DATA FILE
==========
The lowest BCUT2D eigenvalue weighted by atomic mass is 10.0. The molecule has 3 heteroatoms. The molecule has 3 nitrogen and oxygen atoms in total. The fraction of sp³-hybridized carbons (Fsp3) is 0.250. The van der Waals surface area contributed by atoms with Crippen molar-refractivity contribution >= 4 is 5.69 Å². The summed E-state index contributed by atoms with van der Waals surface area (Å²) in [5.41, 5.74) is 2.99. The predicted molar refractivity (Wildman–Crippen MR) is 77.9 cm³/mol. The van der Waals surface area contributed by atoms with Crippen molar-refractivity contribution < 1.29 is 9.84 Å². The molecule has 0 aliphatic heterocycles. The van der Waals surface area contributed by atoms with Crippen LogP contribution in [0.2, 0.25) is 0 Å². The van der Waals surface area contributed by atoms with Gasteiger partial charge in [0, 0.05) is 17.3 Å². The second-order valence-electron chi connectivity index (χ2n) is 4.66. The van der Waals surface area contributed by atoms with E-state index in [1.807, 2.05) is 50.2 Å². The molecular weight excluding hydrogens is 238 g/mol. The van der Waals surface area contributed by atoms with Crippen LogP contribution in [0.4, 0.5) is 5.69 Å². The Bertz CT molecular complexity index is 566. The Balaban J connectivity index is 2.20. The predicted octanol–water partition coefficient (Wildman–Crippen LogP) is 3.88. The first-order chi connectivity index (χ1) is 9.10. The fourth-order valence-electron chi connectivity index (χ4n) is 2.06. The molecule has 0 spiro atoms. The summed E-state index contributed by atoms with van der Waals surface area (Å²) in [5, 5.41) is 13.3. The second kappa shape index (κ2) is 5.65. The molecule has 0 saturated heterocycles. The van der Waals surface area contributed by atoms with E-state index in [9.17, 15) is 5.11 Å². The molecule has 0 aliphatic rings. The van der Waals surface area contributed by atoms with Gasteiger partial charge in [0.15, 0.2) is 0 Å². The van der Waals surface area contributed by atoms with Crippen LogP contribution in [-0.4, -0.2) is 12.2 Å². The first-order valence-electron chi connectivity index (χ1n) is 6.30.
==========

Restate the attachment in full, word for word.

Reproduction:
The lowest BCUT2D eigenvalue weighted by atomic mass is 10.0. The molecule has 3 heteroatoms. The molecule has 3 nitrogen and oxygen atoms in total. The fraction of sp³-hybridized carbons (Fsp3) is 0.250. The van der Waals surface area contributed by atoms with Crippen molar-refractivity contribution >= 4 is 5.69 Å². The summed E-state index contributed by atoms with van der Waals surface area (Å²) in [5.41, 5.74) is 2.99. The predicted molar refractivity (Wildman–Crippen MR) is 77.9 cm³/mol. The van der Waals surface area contributed by atoms with Crippen molar-refractivity contribution < 1.29 is 9.84 Å². The molecule has 0 aliphatic heterocycles. The van der Waals surface area contributed by atoms with Crippen LogP contribution in [0.2, 0.25) is 0 Å². The van der Waals surface area contributed by atoms with Gasteiger partial charge in [0, 0.05) is 17.3 Å². The second-order valence-electron chi connectivity index (χ2n) is 4.66. The van der Waals surface area contributed by atoms with E-state index in [1.807, 2.05) is 50.2 Å². The molecular weight excluding hydrogens is 238 g/mol. The van der Waals surface area contributed by atoms with Crippen LogP contribution in [0.4, 0.5) is 5.69 Å². The Bertz CT molecular complexity index is 566. The Balaban J connectivity index is 2.20. The predicted octanol–water partition coefficient (Wildman–Crippen LogP) is 3.88. The first-order chi connectivity index (χ1) is 9.10. The fourth-order valence-electron chi connectivity index (χ4n) is 2.06. The molecule has 0 spiro atoms. The summed E-state index contributed by atoms with van der Waals surface area (Å²) in [5, 5.41) is 13.3. The second kappa shape index (κ2) is 5.65. The molecule has 0 saturated heterocycles. The van der Waals surface area contributed by atoms with E-state index in [9.17, 15) is 5.11 Å². The molecule has 0 aliphatic rings. The van der Waals surface area contributed by atoms with Gasteiger partial charge in [0.15, 0.2) is 0 Å². The van der Waals surface area contributed by atoms with Crippen LogP contribution in [-0.4, -0.2) is 12.2 Å². The first-order valence-electron chi connectivity index (χ1n) is 6.30.